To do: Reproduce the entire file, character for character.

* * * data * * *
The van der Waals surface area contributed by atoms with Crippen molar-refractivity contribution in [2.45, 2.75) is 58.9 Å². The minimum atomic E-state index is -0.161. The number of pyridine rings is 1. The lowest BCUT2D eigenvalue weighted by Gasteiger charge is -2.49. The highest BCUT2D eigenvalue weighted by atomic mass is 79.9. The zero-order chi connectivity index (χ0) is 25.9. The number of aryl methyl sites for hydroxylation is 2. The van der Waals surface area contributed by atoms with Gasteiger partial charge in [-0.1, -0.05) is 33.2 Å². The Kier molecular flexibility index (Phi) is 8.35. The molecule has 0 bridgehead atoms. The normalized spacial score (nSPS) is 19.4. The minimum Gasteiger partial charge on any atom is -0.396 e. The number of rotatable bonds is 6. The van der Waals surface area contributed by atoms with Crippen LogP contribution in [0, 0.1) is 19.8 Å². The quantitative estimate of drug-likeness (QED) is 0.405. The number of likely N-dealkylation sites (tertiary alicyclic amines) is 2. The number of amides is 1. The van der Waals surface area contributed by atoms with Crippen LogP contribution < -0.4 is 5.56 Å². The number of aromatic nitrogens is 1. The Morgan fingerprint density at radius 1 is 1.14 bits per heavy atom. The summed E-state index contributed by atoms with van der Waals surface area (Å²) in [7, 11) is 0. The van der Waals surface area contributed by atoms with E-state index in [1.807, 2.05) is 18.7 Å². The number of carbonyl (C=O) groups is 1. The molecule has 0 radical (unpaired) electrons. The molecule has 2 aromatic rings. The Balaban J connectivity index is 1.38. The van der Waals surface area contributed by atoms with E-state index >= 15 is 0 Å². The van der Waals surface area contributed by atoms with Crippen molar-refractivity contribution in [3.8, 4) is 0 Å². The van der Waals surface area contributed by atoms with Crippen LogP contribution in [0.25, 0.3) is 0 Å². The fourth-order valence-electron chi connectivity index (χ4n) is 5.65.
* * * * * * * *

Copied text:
The van der Waals surface area contributed by atoms with Crippen molar-refractivity contribution in [2.45, 2.75) is 58.9 Å². The minimum atomic E-state index is -0.161. The number of pyridine rings is 1. The lowest BCUT2D eigenvalue weighted by Gasteiger charge is -2.49. The highest BCUT2D eigenvalue weighted by atomic mass is 79.9. The zero-order chi connectivity index (χ0) is 25.9. The number of aryl methyl sites for hydroxylation is 2. The van der Waals surface area contributed by atoms with Gasteiger partial charge in [-0.1, -0.05) is 33.2 Å². The Kier molecular flexibility index (Phi) is 8.35. The molecule has 0 bridgehead atoms. The normalized spacial score (nSPS) is 19.4. The minimum Gasteiger partial charge on any atom is -0.396 e. The number of rotatable bonds is 6. The van der Waals surface area contributed by atoms with Crippen LogP contribution in [0, 0.1) is 19.8 Å². The quantitative estimate of drug-likeness (QED) is 0.405. The number of likely N-dealkylation sites (tertiary alicyclic amines) is 2. The number of amides is 1. The van der Waals surface area contributed by atoms with Crippen LogP contribution < -0.4 is 5.56 Å². The number of aromatic nitrogens is 1. The Morgan fingerprint density at radius 1 is 1.14 bits per heavy atom. The summed E-state index contributed by atoms with van der Waals surface area (Å²) in [7, 11) is 0. The van der Waals surface area contributed by atoms with E-state index in [1.807, 2.05) is 18.7 Å². The number of carbonyl (C=O) groups is 1. The molecule has 0 radical (unpaired) electrons. The molecule has 2 aromatic rings. The Balaban J connectivity index is 1.38. The van der Waals surface area contributed by atoms with E-state index >= 15 is 0 Å². The van der Waals surface area contributed by atoms with Crippen molar-refractivity contribution in [3.8, 4) is 0 Å². The van der Waals surface area contributed by atoms with Crippen LogP contribution in [0.25, 0.3) is 0 Å². The fourth-order valence-electron chi connectivity index (χ4n) is 5.65.